He then relates three more years had passed before he spent two weeks in Jerusalem with Peter, and also met with James during his visit there (1:18-19). He traveled around Syria and Cilicia at that time and was unknown to the Messianic assemblies in Judea (1:21-22).

He returned to Jerusalem fourteen years later after receiving a revelation that he should minister among the nations, and not among his own people in Judea. He wanted confirmation from the then-leaders of the Messianic believers in Jerusalem (Peter, James, and John) that this was an appropriate ministry approach (2:1-2, 9), which they acknowledged with “the right hand of fellowship,” (2:9). Upon receiving this confirmation, he relates that “they asked only that we would remember the poor, which I had made every effort to do.”

I find it fascinating that out of all of the doctrinal issues which could potentially have been raised with the confirmation of an international ministry, that remembering the poor is the primary effort that should be a focus of this endeavor.

However, this is not without precedent in the history of the kingdom of God. As Israel was preparing to enter the land of Canaan, Moses provided specific instruction about the care and protection of those who would be needy among them.

Deuteronomy 15:7-8 “If there is a poor person among you, one of your brothers within any of your city gates in the land the LORD your God is giving you, do not be hardhearted or tightfisted toward your poor brother. Instead, you are to open your hand to him and freely loan him enough for whatever need he has.”

This command comes immediately on the heels of an accompanying conditional promise that I personally have overlooked until recently re-reading this passage.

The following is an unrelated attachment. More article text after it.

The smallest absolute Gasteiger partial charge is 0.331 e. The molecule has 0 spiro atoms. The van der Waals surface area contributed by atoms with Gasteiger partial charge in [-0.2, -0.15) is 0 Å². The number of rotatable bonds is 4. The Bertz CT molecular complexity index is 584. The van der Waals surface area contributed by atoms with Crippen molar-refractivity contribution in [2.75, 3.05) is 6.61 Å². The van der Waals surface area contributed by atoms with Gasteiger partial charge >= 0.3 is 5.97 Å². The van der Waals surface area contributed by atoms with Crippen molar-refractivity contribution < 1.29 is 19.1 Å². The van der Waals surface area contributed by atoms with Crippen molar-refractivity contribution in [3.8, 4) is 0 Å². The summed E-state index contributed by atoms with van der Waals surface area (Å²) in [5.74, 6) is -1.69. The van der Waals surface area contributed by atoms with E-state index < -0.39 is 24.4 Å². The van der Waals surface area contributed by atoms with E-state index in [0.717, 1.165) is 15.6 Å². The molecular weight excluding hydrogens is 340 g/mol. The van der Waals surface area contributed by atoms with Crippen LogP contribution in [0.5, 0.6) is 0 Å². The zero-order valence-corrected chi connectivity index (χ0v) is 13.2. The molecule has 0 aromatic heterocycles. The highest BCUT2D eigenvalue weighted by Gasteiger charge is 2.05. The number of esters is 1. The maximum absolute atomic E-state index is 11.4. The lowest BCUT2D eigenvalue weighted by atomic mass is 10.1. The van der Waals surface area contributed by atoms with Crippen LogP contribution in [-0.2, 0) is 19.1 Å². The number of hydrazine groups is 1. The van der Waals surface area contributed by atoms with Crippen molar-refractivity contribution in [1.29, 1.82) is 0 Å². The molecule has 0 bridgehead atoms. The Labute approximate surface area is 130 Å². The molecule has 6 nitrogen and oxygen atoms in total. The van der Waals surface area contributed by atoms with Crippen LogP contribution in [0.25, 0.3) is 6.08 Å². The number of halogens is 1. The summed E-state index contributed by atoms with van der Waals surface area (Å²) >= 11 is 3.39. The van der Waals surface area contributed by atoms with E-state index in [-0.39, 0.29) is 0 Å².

Deuteronomy 15:4-5 “There shall be no poor among you, however, because the LORD is certain to bless you in the land the LORD your God is giving you to possess as an inheritance ​– ​ if only you obey the LORD your God and are careful to follow every one of these commands I am giving you today.”

While there is an acknowledgement that there will always be those in need in the land, there is a conditional promise that if they are careful to follow the commands of Yahweh in providing for their needy, there is no need for anyone to have lack within the earthly kingdom of God which was being established in the land of Canaan.

Deuteronomy 15:11 “…that is why I am commanding you, ‘Open your hand willingly to your poor and needy brother in your land.'”

To my way of thinking, this principle has enormous implications for us today. God has promised his people that within the kingdom there is no need for anyone to be in want of necessities, IF we follow his command to always help those in need. Throughout his Word, or Torah, Yahweh provides for his people time and time again, and here he is mentioning that we have an opportunity, rather, an obligation, to partner with him in that provision by helping those among the kingdom who are in need.

“There shall be no poor among you…” What a great opportunity and privilege to find ways to help those among his people who are without necessity, just as the apostles in Jerusalem commissioned Paul to do among the nations. When we are obedient to God’s Word in this area, we are participating in a legacy of compassion that is thousands of years old. But we must remember, the motivation should always be one not of compulsion, but of love.

1 Corinthians 13:3 And though I bestow all my goods to feed the poor, and though I give my body to be burned, and if I have not love, it gains me nothing.

2 Corinthians 9:7 Each person should do as he has decided in his heart ​– ​not reluctantly or out of compulsion, since God loves a cheerful giver.

If you enjoy these daily blog posts, be sure to visit the growing archive of the Core of the Bible podcast. Each week we take a more in-depth look at one of the various topics presented in the daily blog. You can view the podcast archive here. Questions or comments? Feel free to email me directly at coreofthebible@gmail.com.